In foster care adoptions, openness is a rarity and not usually the norm. Usually, birth families lose parental rights for a variety of reasons that make it unsafe to continue contact. However, our situation is a bit different: our agreement is for a semi-open adoption.
Last September, the birth mother of our 20-month-old foster son, Lil Bit, voluntarily relinquished (signed over) her parental rights. With the advice of an attorney, she negotiated to do so with a legal agreement. In this agreement, in May of each year, we are to send an update letter with photos. (In August, she may visit Lil Bit with a one-month written notice)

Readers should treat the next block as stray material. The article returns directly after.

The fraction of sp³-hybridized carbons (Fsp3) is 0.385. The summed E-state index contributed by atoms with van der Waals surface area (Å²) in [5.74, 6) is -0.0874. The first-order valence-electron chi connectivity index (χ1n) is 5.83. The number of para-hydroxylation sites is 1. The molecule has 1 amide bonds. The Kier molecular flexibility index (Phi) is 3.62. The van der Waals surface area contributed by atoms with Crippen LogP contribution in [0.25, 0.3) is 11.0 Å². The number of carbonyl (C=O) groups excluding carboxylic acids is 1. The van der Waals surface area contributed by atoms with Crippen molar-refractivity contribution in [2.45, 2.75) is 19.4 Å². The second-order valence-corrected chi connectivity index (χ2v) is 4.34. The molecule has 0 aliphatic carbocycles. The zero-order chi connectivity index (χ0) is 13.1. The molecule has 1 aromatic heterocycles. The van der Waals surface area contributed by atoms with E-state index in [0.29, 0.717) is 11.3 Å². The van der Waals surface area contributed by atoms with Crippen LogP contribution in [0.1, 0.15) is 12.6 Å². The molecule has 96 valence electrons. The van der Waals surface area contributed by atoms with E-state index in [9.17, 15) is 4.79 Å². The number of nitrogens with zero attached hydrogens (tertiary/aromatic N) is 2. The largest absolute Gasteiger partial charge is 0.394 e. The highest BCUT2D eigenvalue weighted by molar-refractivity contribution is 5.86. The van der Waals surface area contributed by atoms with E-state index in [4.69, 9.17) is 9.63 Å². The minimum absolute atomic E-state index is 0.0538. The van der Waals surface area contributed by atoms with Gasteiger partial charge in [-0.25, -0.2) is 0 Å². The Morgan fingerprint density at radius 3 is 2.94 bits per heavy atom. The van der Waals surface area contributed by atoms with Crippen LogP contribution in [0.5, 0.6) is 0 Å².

The photos were easy, especially since Shutterfly gave 50 free prints as a Mother’s Day gift to its customers. (Yes, I’m frugal) The difficulties for me lie in writing the update letter.
A few events have occurred regarding Lil Bit I’m not sure the birth family should worry about. For instance, on Valentines’ Day, Lil Bit was hospitalized again for RSV and pneumonia. Would the birth mother worry about a past health issue after it’s been resolved? Also, Lil Bit is speech-delayed and receiving speech therapy through Early Childhood Intervention (ECI); however, he is beginning to talk more. I want her to know that her precious child is, in fact, doing well.
Is is wrong to want her to know only the positive aspects of his life and not include the negatives? What would you include in an update letter to the birth family?